Candidates make strong statements on foreign policy while Trump retains massive lead
In the shadow of President Trump’s fifty-six-point polling lead, five challengers for the Republican presidential nomination took to the debate stage on Wednesday, November 8 in Miami. Florida Governor Ron DeSantis, former United Nations ambassador Nikki Haley, entrepreneur Vivek Ramaswamy, former New Jersey Governor Chris Christie, and United States Senator Tim Scott sparred over issues ranging from foreign policy to border security.
The debate was marked by an aggressive performance from Ramaswamy, who attempted to follow through on his promise to “be unhinged” on stage. The field’s youngest candidate played offense from the outset, slamming Haley as “Dick Cheney in three-inch heels” and predicting that she and Ron DeSantis would repeat “the mistakes of the neocon establishment, [which sent] thousands of our sons and daughters to die.”
Haley criticized Ramaswamy at the second debate for his campaigning on TikTok; this time around, Ramaswamy turned the criticism back on the former South Carolina governor, criticizing her daughter’s presence on the platform. “She made fun of me for joining TikTok while her own daughter was actually using the app for a long time, so you might want to take care of your family first,” Ramaswamy said. Haley retorted: “Leave my daughter out of your voice” before calling the entrepreneur “scum.”
Many students were favorable to Ramaswamy’s performance. “Vivek was electric. We all saw Haley walk all over him in the last two debates, but this time he really came back with a vengeance. He exposed Haley’s desire for ‘forever wars’ and provided a vision that placed American interests first,” sophomore Eric Gordy told the Rover. Junior Catalina Scheider Galiñanes offered a different perspective: “[Ramaswamy’s] mentioning of Nikki Haley’s daughter, who is twenty-five, married, and has a career in nursing was unnecessary. But Haley’s supposed ‘clapback’ was embarrassing. … I struggle to take Nikki Haley seriously.”
Despite their feuding, the candidates found common ground in their support for Israel. With war raging in Gaza, moderator Lester Holt asked the candidates about the course of action that they would recommend to Israeli Prime Minister Benjamin Netanyahu. Ron DeSantis called for the Israeli forces to “finish the job once and for all,” while Nikki Haley said that the IDF needed to “finish” Hamas. Haley continued by emphasizing the need to provide Israel with “whatever they need, whenever they need it.”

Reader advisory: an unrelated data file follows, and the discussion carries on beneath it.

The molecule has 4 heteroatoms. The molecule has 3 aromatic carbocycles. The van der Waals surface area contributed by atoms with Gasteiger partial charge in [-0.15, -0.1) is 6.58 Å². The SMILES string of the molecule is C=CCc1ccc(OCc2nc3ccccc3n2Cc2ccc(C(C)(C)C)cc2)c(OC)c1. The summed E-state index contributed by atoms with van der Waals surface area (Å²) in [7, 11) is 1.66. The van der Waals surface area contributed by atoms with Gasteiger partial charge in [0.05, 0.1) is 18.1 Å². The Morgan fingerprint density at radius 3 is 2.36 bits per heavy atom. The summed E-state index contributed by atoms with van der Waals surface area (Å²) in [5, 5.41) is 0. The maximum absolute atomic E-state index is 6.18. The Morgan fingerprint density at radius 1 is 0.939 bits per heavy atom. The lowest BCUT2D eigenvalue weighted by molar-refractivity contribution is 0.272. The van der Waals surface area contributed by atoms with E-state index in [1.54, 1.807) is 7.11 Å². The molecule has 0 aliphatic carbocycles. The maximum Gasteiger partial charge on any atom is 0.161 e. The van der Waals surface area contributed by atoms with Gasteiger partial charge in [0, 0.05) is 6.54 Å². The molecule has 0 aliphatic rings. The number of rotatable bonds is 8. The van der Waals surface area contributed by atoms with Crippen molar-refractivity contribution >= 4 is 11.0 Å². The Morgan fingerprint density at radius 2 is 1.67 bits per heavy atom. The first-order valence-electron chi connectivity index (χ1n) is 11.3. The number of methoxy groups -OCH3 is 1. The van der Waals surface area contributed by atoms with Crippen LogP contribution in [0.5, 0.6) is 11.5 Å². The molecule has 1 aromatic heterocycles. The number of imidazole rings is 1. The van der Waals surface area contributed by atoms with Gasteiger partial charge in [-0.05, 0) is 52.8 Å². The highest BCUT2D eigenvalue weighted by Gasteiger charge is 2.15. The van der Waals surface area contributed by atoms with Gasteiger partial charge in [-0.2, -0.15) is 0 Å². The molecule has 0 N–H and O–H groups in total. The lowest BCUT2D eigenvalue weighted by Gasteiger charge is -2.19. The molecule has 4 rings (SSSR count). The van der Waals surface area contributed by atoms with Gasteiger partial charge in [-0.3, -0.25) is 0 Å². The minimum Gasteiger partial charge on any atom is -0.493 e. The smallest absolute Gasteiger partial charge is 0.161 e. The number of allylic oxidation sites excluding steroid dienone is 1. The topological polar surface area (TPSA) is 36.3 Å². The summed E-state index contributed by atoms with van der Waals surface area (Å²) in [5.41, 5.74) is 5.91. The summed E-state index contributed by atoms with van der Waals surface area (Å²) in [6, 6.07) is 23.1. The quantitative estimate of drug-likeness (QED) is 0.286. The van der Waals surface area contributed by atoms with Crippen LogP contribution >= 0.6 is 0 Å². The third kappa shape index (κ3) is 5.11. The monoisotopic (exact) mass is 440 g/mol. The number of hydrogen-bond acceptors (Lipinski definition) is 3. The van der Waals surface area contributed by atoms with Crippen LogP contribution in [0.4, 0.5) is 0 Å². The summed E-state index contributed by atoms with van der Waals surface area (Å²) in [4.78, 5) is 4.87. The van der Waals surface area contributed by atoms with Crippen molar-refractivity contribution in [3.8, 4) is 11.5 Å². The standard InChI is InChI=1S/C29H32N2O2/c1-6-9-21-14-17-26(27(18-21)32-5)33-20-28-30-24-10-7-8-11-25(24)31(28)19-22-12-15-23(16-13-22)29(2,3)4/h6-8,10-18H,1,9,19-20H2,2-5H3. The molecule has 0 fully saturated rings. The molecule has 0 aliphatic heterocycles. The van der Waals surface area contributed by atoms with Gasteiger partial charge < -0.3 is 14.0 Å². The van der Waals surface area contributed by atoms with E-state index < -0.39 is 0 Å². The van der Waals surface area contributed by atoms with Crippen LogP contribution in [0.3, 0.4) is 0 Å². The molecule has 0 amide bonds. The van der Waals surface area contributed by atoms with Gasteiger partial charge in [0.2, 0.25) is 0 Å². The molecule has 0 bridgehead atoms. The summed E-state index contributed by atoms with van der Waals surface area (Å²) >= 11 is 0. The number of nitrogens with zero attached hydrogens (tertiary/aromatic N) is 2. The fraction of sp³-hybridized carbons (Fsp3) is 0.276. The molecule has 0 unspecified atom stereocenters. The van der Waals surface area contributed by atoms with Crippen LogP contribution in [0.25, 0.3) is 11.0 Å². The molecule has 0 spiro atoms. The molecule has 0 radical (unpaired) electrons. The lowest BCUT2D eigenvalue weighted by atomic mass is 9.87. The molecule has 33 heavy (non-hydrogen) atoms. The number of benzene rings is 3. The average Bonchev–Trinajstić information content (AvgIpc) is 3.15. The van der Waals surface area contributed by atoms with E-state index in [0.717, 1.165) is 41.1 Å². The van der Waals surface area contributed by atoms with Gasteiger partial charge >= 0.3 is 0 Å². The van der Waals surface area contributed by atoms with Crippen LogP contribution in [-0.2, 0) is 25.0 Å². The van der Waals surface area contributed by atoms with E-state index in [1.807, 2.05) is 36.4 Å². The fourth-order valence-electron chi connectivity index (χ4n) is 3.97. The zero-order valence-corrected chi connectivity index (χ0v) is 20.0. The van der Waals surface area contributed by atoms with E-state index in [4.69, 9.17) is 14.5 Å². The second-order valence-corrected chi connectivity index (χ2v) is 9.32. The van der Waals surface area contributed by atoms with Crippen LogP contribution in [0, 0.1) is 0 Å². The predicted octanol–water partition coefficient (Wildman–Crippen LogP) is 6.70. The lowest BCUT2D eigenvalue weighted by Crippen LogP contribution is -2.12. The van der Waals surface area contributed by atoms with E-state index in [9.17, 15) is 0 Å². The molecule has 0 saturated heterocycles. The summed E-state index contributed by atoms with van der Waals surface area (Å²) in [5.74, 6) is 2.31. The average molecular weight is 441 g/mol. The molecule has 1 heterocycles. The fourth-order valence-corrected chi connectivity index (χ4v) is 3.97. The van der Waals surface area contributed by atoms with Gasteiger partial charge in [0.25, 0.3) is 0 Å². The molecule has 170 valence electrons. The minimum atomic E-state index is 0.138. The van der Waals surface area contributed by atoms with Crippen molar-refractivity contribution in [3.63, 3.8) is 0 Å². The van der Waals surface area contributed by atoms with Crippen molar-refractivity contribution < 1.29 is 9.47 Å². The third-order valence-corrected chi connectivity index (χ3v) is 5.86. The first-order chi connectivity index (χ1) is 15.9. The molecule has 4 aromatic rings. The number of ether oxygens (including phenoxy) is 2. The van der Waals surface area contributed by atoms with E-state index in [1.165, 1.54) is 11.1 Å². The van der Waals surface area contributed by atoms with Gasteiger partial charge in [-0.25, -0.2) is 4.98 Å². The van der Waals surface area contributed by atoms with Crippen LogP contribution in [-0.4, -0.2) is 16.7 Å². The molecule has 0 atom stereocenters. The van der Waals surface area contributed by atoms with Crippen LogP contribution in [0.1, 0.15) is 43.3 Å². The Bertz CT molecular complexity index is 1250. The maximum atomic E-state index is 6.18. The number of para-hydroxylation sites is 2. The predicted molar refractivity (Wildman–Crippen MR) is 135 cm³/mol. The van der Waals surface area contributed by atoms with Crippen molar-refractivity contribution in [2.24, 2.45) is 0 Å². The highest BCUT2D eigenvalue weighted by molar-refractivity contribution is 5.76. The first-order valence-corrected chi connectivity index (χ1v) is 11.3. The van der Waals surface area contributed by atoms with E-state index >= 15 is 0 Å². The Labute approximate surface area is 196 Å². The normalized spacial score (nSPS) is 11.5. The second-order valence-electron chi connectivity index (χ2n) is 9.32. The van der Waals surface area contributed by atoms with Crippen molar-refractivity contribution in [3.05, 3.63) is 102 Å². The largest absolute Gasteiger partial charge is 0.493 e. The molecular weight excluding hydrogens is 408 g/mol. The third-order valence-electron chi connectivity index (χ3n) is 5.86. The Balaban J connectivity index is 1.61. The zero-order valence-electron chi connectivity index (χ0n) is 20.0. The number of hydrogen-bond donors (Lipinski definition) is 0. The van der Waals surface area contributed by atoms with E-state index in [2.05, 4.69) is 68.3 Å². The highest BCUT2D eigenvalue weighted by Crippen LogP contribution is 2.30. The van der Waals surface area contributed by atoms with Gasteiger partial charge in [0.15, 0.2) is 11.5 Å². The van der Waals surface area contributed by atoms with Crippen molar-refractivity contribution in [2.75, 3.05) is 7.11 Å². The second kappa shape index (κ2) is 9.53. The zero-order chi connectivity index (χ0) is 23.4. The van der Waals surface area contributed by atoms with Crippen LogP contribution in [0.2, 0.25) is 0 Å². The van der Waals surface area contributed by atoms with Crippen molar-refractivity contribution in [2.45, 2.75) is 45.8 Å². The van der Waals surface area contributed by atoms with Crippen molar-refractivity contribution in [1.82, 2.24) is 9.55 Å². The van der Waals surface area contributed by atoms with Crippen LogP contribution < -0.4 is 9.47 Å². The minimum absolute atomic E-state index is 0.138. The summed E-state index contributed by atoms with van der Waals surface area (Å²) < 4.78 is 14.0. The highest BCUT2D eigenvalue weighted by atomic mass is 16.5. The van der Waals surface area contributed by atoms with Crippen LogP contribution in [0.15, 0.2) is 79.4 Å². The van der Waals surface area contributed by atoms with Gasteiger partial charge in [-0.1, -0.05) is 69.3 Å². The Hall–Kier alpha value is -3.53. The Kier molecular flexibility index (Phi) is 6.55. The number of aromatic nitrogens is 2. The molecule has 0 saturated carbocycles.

Junior Luca Fanucchi largely agreed with the candidates’ foreign policy positions. “It was very heartening to see DeSantis strongly condemn Hamas and reaffirm that if he were president, the United States would continue supporting Israel,” he explained. Fanucchi was especially pleased with DeSantis’ performance, saying, “By emphasizing his own actions to protect Jewish Floridians … who were stuck near the conflict, I believe Governor DeSantis was able to effectively emphasize the difference between him and other GOP presidential hopefuls: action over words.”
Some students, however, had concerns about the candidates’ interventionism surrounding the Middle East, Ukraine, and Taiwan. Junior Nathan Desautels said, “We are told it would be too costly, too complicated, and too risky for the House GOP to actually make a stand for border security; but when a foreign country with foreign interests is jeopardized, this ‘complexity’ suddenly vanishes. Within a matter of days, America’s coffers are emptied and the Navy is swiftly deployed to foreign waters.”
Despite the discussions about high-stakes issues, other students were underwhelmed by the on-stage roster. “The debate was nothing more than a potential audition for Secretary of Transportation,” argued sophomore Shri Thakur. “None of these candidates have anything interesting to say, and none of them are ever going to come close to overcoming Donald Trump’s fifty-point lead nationally. The RNC should cancel any future debates and unite around Donald Trump, who is going to be the party’s nominee and the 47th president.”
Others concurred with Thakur’s sentiments, finding the debate to be hollow in the absence of the leader of the 2024 field. Scheider Galiñanes found that their “discussions were mostly unmemorable. I am still searching for more substance from the candidates.” According to recent data, DeSantis polls at only fourteen percent, while Haley and Ramaswamy clock in at eight and five percent, respectively. Tim Scott, who had been polling in the low single digits nationally, announced the suspension of his campaign on the Sunday night following the debate. “As the field narrows, will Trump enter the national debate stage? I hope so,” said Scheider Galiñanes.
Aedan Whalen is a sophomore in the Program of Liberal Studies and also studies political science. When he’s not attending a reverent Novus Ordo Mass, you can reach out to him at firstname.lastname@example.org.
Photo Credit: Gage Skidmore. Wikimedia Commons.
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